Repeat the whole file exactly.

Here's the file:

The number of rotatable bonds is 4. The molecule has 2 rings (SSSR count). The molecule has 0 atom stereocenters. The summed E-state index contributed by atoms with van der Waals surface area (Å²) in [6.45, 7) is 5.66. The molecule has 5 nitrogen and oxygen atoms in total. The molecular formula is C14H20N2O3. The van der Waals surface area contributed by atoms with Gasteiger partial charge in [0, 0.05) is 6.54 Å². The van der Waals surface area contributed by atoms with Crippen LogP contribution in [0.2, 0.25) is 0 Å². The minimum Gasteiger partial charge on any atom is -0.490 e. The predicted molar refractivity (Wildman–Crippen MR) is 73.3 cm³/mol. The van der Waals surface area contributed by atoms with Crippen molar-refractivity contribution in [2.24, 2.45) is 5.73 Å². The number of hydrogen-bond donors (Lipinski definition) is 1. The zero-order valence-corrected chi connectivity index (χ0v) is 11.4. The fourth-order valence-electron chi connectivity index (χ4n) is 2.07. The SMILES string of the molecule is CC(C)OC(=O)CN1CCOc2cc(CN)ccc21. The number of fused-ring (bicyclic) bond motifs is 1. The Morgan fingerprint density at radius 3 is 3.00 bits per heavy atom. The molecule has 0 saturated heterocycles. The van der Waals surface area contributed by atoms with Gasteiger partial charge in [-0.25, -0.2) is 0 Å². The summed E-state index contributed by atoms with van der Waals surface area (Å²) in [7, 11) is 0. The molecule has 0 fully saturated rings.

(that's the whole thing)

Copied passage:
The number of rotatable bonds is 4. The molecule has 2 rings (SSSR count). The molecule has 0 atom stereocenters. The summed E-state index contributed by atoms with van der Waals surface area (Å²) in [6.45, 7) is 5.66. The molecule has 5 nitrogen and oxygen atoms in total. The molecular formula is C14H20N2O3. The van der Waals surface area contributed by atoms with Gasteiger partial charge in [0, 0.05) is 6.54 Å². The van der Waals surface area contributed by atoms with Crippen LogP contribution in [0.2, 0.25) is 0 Å². The minimum Gasteiger partial charge on any atom is -0.490 e. The predicted molar refractivity (Wildman–Crippen MR) is 73.3 cm³/mol. The van der Waals surface area contributed by atoms with Crippen molar-refractivity contribution in [2.24, 2.45) is 5.73 Å². The number of hydrogen-bond donors (Lipinski definition) is 1. The zero-order valence-corrected chi connectivity index (χ0v) is 11.4. The fourth-order valence-electron chi connectivity index (χ4n) is 2.07. The SMILES string of the molecule is CC(C)OC(=O)CN1CCOc2cc(CN)ccc21. The number of fused-ring (bicyclic) bond motifs is 1. The Morgan fingerprint density at radius 3 is 3.00 bits per heavy atom. The molecule has 0 saturated heterocycles. The van der Waals surface area contributed by atoms with Gasteiger partial charge in [-0.25, -0.2) is 0 Å². The summed E-state index contributed by atoms with van der Waals surface area (Å²) in [7, 11) is 0. The molecule has 0 fully saturated rings.